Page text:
Boss Lady

From contact to contract: how to close a business deal faster

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This guide outlines the steps to fastracking the process to make a business deal, with strategies to move to a contract swiftly.

Deals: your business might be eager to make them, but there can be too many barriers that unexpectedly hold up the process. You could find that the other party is reluctant to make their best offer, and leads the talks to drag on for months or even years.

The longer that negotiations go on, the higher the chance that a competitor of your business will succeed with swooping in and nabbing the deal from under your nose.

How to close a business deal sooner

Fortunately, you can help yourself to close a business deal sooner if you heed the following tips…

Establish the ground rules right from the start 

Before talks proper even begin, you should negotiate an explicit process for how they will unfold. The points you must address at this stage include who will facilitate the meetings as well as what issues you will discuss with the other party and when.

Mapping out in advance how the negotiations will proceed can help to prevent you from making false assumptions in the course of the business deal talks.

Specify a realistic but ambitious final deadline 

This tip comes from Professor Robert C. Bordone of the Harvard Law School — and its Program on Negotiation clarifies: “What happens if you fail to meet a benchmark or deadline? Explicitly discuss whether you need to set a new schedule and how you can improve going forward.”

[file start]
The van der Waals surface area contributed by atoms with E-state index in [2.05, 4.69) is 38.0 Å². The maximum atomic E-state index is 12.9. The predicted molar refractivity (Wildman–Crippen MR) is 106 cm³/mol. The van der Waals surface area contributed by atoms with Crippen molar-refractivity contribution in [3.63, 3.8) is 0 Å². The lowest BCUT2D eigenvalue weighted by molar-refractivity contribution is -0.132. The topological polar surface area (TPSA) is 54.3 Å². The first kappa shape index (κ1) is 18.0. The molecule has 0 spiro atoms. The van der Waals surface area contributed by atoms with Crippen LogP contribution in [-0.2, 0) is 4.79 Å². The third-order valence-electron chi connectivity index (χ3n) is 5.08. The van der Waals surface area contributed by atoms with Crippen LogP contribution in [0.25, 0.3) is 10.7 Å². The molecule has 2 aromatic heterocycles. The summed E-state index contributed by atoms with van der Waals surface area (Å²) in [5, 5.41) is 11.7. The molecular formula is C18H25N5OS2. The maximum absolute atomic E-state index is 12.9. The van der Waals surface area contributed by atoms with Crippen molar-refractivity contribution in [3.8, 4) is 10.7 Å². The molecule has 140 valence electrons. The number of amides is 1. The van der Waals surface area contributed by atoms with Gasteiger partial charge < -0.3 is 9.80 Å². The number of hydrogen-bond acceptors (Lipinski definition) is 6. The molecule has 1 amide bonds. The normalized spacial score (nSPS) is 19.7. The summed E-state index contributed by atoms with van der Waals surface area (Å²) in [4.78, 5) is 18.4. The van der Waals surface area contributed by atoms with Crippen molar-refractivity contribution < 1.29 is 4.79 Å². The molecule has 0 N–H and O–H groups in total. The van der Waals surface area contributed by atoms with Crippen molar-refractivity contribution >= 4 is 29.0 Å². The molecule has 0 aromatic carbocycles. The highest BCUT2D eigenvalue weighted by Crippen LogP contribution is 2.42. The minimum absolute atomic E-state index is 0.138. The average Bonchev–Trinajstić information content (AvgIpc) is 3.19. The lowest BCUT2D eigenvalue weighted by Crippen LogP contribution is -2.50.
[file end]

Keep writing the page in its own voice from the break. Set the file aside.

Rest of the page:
A deadline can make each party at the negotiating table more open to thinking creatively and making concessions for a business deal , as research by the University of California at Berkeley professor Don A. Moore has indicated.

Have a ‘shut-down move’ at the ready 

As acknowledged earlier, there is the threat of a competitor derailing negotiations by coming in with a more appealing business deal. For this reason, you might want to try a certain strategy advocated by Harvard Law School professor Guhan Subramanian…

Here’s how it works: you offer incentives, like access to valuable networks or PR expertise, for the other side to agree to negotiate exclusively with you for a limited time, such as a week.

Ask a trusted third party to help 

In the past, you might have found certain negotiations reaching a stalemate due to at least one of the parties resisting putting their best offer forward. So, the next time you are on the hunt for a particular business deal, you might want to arrange for a neutral third party to engage each side separately so that it can be more easily ascertained whether there is a zone of possible agreement (ZOPA).

For example, if you are eager to seal the deal on a new office, you could ask a specialist broker like Office Freedom to negotiate the price and terms for you.

Stay transparent and genuine 

Don’t say something simply because you think it will get someone ‘in the door’ with a business deal. In an Entrepreneur article, Jonathan Long — the founder of brand development agency Uber Brands — warns that “a fake façade can be spotted a mile away and it won’t help build the initial level of trust required to get a deal closed.”

 

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